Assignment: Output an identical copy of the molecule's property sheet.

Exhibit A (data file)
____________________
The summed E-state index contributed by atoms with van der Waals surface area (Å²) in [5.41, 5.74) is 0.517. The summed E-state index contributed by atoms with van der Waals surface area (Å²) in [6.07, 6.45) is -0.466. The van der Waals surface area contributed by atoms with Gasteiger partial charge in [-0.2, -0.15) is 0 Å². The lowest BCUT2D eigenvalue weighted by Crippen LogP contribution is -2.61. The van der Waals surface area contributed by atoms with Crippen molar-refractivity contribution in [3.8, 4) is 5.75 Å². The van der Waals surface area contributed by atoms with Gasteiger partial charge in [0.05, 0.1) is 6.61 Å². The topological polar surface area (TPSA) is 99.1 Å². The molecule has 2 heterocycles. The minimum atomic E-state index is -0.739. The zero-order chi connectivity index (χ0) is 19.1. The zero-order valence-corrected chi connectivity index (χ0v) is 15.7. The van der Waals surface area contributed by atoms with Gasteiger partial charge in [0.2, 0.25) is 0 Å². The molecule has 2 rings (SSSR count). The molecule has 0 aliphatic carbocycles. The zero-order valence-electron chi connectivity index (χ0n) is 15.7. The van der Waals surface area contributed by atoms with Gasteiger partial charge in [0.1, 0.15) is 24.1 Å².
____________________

The summed E-state index contributed by atoms with van der Waals surface area (Å²) in [5.41, 5.74) is 0.517. The summed E-state index contributed by atoms with van der Waals surface area (Å²) in [6.07, 6.45) is -0.466. The van der Waals surface area contributed by atoms with Gasteiger partial charge in [-0.2, -0.15) is 0 Å². The lowest BCUT2D eigenvalue weighted by Crippen LogP contribution is -2.61. The van der Waals surface area contributed by atoms with Crippen molar-refractivity contribution in [3.8, 4) is 5.75 Å². The van der Waals surface area contributed by atoms with Gasteiger partial charge in [0.05, 0.1) is 6.61 Å². The topological polar surface area (TPSA) is 99.1 Å². The molecule has 2 heterocycles. The minimum atomic E-state index is -0.739. The zero-order chi connectivity index (χ0) is 19.1. The zero-order valence-corrected chi connectivity index (χ0v) is 15.7. The van der Waals surface area contributed by atoms with Gasteiger partial charge in [0.2, 0.25) is 0 Å². The molecule has 2 rings (SSSR count). The molecule has 0 aliphatic carbocycles. The zero-order valence-electron chi connectivity index (χ0n) is 15.7. The van der Waals surface area contributed by atoms with Gasteiger partial charge in [0.1, 0.15) is 24.1 Å².